You may have heard of the Cornershot Gun. The weapon folds in half. Using a video camera scope, the operator can not boldly go where the gun muzzle goes before him. It’s a high tech solution whose price and complexity seems sure to relegate the weapon to a niche role within an urban assault or SWAT team. And so we turn to another approach: Femto Photography. A camera system that records at a trillion frames a second bounces pulses of light off surfaces to map unseen images. Allow its inventors to explain. Oh, but before that, please note that the MIT brains behind the award-winning technology seem to have completely missed the potential ballistic application. Kids . . .
In traditional photography, the speed of light is infinite and does not play a role. In our transient light transport framework, the finite amount of time light takes to travel from one surface to another provides useful information. The key contribution is a computational tool of transient reasoning for the inversion of light transport.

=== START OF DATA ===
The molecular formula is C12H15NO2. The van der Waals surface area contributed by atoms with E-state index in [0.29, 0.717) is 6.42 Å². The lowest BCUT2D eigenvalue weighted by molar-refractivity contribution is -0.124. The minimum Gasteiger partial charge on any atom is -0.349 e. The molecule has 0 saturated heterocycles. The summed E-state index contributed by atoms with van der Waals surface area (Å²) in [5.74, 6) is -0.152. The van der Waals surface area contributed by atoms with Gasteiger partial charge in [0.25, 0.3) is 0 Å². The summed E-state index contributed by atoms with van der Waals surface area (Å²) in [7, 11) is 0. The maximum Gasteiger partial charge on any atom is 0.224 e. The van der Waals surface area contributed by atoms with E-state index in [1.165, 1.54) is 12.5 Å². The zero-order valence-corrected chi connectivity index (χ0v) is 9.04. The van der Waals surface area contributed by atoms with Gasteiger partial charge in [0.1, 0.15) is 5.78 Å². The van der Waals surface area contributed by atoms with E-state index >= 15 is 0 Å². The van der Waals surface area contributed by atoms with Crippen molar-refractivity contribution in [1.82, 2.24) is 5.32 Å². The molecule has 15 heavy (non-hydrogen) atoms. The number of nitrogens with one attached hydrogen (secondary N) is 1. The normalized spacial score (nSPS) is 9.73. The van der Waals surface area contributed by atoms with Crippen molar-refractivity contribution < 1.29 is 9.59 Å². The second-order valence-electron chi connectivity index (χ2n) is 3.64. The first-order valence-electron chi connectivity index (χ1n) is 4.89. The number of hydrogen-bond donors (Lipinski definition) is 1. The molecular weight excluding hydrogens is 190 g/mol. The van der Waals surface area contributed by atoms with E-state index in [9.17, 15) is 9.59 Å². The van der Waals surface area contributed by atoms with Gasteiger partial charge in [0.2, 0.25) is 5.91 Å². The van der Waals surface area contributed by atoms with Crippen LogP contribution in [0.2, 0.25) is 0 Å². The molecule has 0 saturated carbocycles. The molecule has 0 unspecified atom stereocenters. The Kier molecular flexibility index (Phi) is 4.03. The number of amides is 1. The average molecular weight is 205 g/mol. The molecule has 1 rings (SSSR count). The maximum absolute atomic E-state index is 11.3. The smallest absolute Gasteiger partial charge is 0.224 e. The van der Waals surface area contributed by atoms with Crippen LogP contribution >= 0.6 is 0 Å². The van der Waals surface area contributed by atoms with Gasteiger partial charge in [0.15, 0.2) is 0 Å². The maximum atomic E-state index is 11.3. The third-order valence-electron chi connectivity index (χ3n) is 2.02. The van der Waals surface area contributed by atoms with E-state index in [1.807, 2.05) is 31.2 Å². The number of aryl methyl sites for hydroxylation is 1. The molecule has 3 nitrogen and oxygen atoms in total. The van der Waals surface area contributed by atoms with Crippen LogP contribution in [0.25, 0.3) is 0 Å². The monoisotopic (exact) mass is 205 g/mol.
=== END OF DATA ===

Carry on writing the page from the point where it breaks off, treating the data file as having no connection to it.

The basic concept of a transient imaging camera can be understood using a simple example of a room with an open door. The goal here is to compute the geometry of the object inside the room by exploiting light reflected off the door. The user directs an ultra short laser beam onto the door and after the first bounce the beam scatters into the room. The light reflects from objects inside the room and again from the door back toward the transient imaging camera.
An ultra-fast array of detectors measures the time profile of the returned signal from multiple positions on the door. We analyze this multi‐path light transport and infer shapes of objects that are in direct sight as well as beyond the line of sight. The analysis of the onsets in the time profile indicates the shape; we call this the inverse geometry problem.
No problem at all—if they can miniaturize the system and mount it on a gun. Unless the students have moral qualms about taking large checks from the industrial military complex for technology that can give American troops and cops a strategic advantage. In theory. Oh, and help surgeons and firefighters. Eventually.